A while ago I wrote about the ‘special relationship’ that exists between Strings and the CLR, well it turns out that Arrays and the CLR have an even deeper one, the type of closeness where you hold hands on your first meeting
Whilst writing a previous blog post I stumbled across the .NET Interpreter, tucked away in the source code. Although, it I’d made even the smallest amount of effort to look for it, I’d have easily found it via the GitHub ‘magic’ file search:
Just over 2 years ago Microsoft open-sourced the entire .NET framework, this posts attempts to provide a ‘Hitchhikers Guide’ to the source-code found in the CoreCLR GitHub repository.
Because the CLR is a managed environment there are several components within the runtime that need to be initialised before any of your code can be executed. This post will take a look at the EE (Execution Engine) start-up routine and examine the initialisation process in detail.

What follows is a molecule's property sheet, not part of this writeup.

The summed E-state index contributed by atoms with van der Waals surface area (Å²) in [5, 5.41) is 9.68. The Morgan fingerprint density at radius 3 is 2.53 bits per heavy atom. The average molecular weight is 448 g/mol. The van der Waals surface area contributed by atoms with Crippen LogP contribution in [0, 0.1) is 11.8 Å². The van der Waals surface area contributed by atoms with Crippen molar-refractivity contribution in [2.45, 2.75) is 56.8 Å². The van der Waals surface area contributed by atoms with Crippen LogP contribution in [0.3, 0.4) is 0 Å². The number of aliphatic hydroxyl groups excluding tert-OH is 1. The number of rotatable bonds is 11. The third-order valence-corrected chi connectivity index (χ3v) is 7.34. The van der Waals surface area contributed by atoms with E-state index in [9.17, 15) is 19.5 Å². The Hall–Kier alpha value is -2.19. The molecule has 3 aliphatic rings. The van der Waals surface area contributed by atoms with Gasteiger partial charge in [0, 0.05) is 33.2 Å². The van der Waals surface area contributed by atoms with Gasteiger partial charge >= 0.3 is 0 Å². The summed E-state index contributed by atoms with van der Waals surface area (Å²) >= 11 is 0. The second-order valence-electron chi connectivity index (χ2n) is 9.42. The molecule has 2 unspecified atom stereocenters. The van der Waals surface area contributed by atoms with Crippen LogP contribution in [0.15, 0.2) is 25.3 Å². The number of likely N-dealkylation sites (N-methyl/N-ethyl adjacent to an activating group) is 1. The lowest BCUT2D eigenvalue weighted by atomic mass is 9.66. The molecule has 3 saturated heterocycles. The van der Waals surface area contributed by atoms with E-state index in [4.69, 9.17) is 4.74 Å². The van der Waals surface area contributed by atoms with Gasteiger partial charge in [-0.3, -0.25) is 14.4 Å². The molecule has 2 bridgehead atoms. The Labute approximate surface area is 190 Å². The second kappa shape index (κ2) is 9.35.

Delegates are a fundamental part of the .NET runtime and whilst you rarely create them directly, they are there under-the-hood every time you use a lambda in LINQ (
=>) or a
Action<T> to make your code more functional. But how do they actually work and what’s going in the CLR when you use them?
Over the last few months there have been several blog posts looking at GC pauses in different programming languages or runtimes. It all started with a post looking at the latency of the Haskell GC, next came a follow-up that compared Haskell, OCaml and Racket, followed by Go GC in Theory and Practice, before a final post looking at the situation in Erlang.